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Air. — Cotillon.
Yes, I shall die; hu, hu, hu, hu !
Yes, I must die; ho, ho, ho, ho!
Their hands are only lent to the Heinel.
Give me my bonny Scot, that travels from the Tweed. 38
Where are the chiels? Ah, ah ! I well discern
The smiling looks of each bewitching bairn.
Air. — A bonnie young lad is my Jockey.
I'll sing to amuse you by night and by day,
Ye gamesters, who, so eager in pursuit,
Assist my cause with hands and voices hearty;
Come, end the contest here, and aid my party.
Air. — Ballinamony.
Ye brave Irish lads, hark away to the crack—
For you're always polite and attentive,
Still to amuse us inventive,
And death is your only preventive:
Your hands and your voices for me.
We both agree, like friends, to end our jarring 7
What if we leave the epilogue unspoken? 68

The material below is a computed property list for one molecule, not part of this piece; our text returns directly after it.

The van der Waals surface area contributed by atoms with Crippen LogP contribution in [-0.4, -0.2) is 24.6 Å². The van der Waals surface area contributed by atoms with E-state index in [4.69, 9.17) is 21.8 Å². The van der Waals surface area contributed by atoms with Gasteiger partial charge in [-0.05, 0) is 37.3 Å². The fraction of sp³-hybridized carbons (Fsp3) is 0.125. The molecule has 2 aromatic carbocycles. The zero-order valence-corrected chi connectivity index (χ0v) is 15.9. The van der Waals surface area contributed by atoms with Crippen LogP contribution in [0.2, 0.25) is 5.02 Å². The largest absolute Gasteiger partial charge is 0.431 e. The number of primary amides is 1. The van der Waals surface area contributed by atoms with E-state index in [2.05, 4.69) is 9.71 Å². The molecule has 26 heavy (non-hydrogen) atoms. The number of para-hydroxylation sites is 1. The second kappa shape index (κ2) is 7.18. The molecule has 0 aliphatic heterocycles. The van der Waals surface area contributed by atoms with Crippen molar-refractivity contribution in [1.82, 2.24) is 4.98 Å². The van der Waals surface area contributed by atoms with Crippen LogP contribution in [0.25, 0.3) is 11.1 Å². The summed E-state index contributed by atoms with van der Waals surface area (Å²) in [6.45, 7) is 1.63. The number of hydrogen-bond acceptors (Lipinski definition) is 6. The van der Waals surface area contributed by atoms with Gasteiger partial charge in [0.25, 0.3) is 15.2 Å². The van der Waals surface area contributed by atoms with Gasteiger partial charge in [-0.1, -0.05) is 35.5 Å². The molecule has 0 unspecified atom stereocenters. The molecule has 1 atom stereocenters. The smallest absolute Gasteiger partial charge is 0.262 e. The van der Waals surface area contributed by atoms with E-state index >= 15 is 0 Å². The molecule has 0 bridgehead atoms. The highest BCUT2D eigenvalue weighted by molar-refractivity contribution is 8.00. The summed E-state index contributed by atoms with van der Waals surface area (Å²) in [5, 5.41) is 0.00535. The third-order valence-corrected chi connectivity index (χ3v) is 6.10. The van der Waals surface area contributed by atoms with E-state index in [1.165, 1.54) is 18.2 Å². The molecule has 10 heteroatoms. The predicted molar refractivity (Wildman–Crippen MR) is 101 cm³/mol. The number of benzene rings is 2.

MRs. BULKLEY. And now, with late repentance, Un-epilogued the poet waits his sentence: Condemn the stubborn fool who can’t submit To thrive by flattery—though he starves by wit. 72 [Ereunt.
SHE STOOPS TO CONQUER."
TheRE is a place—so Ariosto sings— A treasury for lost and missing things; Lost human wits have places there assign'd them— And they who lose their senses, there may find them. But where's this place, this storehouse of the age 7
The moon, says he – but I affirm, the stage:
" From The Miscellaneous Works, 1801. — This epilogue, which had been given by its author to the Rev. Thomas Percy, was first published in the above collection. It is there described as An epilogue intended for Mrs. Bulkley; but it is stated, in a note, “for what comedy it was intended is not remembered.” Neither Steevens nor Reed could give the information required. Now, the letter appended to the quarreling epilogue decides the question: it is the second attempt of its author—